Does The Nightmare Before Christmas permit or pan holiday overkill?
I have long said Nov. 28 is the ideal date to screen The Nightmare Before Christmas. It marks the midway point in the 55-day interlude between Halloween and Christmas.
In addition, more often than not, the poor middle child we call Thanksgiving has come and gone. Even when it has not, most palate cleansers have yet to dissolve the last of the pumpkin residue.
By this time, you can even walk around suburban neighborhoods and see decaying jack-o’-lanterns and fresh wreaths on one porch.
As pathetic as it is to let one holiday linger too late or another leap in too soon, that visual soundly evokes Tim Burton’s poem-turned-screenplay. When it comes to enabling the too-much-of-a-good-thing-too-soon Christmas creep, the storyline is more innocent than the way it has been advertised and utilized.
This autumn marks the movie’s 25th anniversary, yet I never bothered watching it until this past Thanksgiving weekend. Prior to that, my knowledge of it came solely from its 90-second trailer on various Disney videocassettes. The clip that resonated the most was when three children approach Santa Claus and say, “Trick or treat.”
Santa’s response spoke for me. “Huh?”
Indeed, I thought, what was up with this blatant blending of distinct holidays that permeate two distinct months? What was this undertaking if not an excuse for capitalizing on entertainment’s eagerness to dish up premature Christmas content?
The Nightmare Before Christmas hit most theaters on Oct. 29, 1993. It was available on home video by Sept. 30, 1994. To be sure, those choices of release date lend nothing but fodder for the Christmas creep.
The irony, though, is that the movie frames Halloween as the party guilty of calendar enroachment. And this was nearly a quarter-century before we started seeing black-and-orange candy displays and pumpkin-spice galore in the dog days. You know, when U.S. retailers are otherwise plugging a between-Independence-Day-and-Labor-Day void with Christmas in July and back-to-school jumpstarts.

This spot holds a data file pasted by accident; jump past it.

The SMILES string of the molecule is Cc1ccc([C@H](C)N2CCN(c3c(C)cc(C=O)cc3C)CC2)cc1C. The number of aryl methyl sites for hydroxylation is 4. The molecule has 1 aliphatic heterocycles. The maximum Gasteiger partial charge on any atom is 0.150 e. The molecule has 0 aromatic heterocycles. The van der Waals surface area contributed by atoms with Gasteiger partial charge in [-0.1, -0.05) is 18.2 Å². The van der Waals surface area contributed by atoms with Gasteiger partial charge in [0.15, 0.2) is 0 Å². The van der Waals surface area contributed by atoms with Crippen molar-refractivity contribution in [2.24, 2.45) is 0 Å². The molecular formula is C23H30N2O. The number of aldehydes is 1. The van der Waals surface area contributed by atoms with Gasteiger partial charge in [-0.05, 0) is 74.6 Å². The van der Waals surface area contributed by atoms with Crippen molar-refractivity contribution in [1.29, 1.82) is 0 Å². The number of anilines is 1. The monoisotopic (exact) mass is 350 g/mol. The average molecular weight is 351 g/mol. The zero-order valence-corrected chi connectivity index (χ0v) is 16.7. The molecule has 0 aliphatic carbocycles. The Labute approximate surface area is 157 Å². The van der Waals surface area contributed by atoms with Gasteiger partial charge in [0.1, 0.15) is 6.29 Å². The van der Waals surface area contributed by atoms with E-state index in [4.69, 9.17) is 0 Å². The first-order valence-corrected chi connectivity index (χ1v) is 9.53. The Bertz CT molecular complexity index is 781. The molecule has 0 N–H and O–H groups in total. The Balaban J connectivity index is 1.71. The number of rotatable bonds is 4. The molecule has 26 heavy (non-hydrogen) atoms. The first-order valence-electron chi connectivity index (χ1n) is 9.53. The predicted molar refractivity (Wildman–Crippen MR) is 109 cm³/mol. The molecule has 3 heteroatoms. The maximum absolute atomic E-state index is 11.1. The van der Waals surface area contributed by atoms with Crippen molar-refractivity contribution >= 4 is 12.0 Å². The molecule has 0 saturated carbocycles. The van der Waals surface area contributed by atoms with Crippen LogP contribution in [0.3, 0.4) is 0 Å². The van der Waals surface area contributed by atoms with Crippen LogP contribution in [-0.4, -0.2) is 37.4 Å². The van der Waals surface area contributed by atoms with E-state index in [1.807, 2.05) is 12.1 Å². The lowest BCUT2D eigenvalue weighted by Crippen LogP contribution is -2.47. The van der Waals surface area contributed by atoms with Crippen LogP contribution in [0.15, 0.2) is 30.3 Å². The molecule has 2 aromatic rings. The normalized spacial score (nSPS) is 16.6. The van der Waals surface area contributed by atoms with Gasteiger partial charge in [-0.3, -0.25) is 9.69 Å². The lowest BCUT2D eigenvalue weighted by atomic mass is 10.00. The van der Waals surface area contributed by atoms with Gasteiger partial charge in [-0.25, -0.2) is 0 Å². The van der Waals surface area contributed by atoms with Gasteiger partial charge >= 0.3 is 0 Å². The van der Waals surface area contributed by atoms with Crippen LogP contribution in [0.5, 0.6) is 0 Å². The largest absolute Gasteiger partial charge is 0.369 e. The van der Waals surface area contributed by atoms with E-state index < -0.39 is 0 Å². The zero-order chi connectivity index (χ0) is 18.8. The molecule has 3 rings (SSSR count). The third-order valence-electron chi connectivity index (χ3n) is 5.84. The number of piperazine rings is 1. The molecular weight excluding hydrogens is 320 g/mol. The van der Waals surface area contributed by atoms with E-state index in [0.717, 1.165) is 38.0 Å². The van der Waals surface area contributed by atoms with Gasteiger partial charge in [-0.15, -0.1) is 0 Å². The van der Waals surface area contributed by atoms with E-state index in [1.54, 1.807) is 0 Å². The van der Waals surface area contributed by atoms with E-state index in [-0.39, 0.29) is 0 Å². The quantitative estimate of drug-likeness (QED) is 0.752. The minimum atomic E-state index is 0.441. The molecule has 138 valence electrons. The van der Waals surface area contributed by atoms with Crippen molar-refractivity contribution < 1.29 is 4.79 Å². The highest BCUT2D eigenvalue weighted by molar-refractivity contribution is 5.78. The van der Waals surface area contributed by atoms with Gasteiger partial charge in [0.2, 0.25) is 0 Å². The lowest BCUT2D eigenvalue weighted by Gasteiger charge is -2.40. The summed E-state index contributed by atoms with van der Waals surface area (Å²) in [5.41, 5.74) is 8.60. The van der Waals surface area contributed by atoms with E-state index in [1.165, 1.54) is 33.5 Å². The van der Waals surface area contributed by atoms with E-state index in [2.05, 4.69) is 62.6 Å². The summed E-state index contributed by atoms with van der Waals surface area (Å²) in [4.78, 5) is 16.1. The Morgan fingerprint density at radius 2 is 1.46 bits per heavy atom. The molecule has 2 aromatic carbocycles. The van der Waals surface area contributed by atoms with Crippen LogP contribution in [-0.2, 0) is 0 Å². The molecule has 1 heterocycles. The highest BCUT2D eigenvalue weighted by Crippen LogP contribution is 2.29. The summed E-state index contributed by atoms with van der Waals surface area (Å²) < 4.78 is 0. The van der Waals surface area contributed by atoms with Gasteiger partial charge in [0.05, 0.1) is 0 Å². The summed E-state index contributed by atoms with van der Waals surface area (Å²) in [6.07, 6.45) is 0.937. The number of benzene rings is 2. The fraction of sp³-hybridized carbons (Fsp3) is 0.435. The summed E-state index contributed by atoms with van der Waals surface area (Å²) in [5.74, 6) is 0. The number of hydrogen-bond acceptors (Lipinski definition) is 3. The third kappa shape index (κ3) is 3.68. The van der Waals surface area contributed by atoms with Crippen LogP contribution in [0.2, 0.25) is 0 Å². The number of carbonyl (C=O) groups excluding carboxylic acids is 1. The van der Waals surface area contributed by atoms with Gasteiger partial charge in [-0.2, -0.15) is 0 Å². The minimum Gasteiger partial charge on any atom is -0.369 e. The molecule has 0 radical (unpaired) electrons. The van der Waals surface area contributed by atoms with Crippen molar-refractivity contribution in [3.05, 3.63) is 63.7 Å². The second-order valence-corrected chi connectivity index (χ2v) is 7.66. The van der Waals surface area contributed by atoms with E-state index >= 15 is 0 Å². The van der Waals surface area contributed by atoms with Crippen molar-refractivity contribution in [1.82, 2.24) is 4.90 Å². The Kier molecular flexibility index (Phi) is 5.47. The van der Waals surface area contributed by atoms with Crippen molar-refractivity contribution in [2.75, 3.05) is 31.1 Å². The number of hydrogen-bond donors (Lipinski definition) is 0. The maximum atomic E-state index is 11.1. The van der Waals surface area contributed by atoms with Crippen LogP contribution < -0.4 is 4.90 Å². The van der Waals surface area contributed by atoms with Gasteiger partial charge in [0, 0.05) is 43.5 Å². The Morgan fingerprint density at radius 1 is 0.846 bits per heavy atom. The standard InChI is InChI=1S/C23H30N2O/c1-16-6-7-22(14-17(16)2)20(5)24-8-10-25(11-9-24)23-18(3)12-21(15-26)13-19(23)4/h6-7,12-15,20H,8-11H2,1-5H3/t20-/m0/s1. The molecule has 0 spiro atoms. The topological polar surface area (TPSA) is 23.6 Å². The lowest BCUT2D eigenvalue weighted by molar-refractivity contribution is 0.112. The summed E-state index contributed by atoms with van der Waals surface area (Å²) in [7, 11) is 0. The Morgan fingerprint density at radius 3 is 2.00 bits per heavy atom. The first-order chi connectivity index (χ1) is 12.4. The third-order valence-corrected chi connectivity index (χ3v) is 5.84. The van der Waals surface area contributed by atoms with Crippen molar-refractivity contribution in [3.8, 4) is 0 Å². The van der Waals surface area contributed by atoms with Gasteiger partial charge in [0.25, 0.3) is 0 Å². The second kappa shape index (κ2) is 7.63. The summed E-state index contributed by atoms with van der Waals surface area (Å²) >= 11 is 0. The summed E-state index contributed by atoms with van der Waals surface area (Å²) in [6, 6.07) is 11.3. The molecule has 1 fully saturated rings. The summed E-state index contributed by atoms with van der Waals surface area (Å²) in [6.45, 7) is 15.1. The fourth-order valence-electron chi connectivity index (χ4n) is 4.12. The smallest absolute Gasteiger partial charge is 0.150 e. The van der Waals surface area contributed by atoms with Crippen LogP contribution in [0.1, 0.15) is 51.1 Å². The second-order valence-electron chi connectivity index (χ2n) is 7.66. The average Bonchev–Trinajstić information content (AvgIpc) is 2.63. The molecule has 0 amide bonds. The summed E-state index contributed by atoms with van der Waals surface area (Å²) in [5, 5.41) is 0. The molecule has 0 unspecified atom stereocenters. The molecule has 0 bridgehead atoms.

But Burton’s story all but gives Christmas a directive to learn how it feels to be invaded by another holiday. As the face of the title occasion, Santa is the lone innocent victim.
Jack Skellington trails him in that race as the protagonist who cannot catch his costly flaws quick enough. He draws up a plan with good intentions, albeit with some personal incentives as the emotional catalyst.
When Jack and his fellow Halloween experts execute his vision, however, the holiday overlap becomes an overload. As no one but Sally understands, it is doomed to fail.
After all, this is a community where, as they say in The Scottish Play, fair is foul and foul is fair. Under that built-in mentality, the citizens cannot help bungling the crucial Christmas-oriented distinction between naughty and nice.
Within safe boundaries in real life, naughtiness is encouraged on Halloween, whereas niceness is imperative around Christmas. Yet the former has made itself the uncontested runner-up to the latter with its version of a seasonal creep. There are stores explicitly devoted to either one, counting down the days from 364 onward.
Based on the premise of his plot, it is easy to imagine Jack himself growing wary of releasing pumpkin-spice products in summer. But as the personification of one holiday, he proves that opposites can only attract to a certain extent.
Within minutes of his ceremonious introduction, Jack takes shape as a sad commentary on the downside of stardom. No one disputes his self-proclamation as the “pumpkin king” and “the master of fright.” Even the mayor of Halloween Town is a sycophant of his, and his song to himself cites international recognition.
Yet the same song laments his lack of anything left to prove. As Sally watches him grapple with his heavy crown, it briefly looks like Valentine’s Day is the logical diverting occasion.
Not so. While the forest Jack enters for much-needed alone time does feature a heart-laden threshold, he is drawn to the tree within a tree.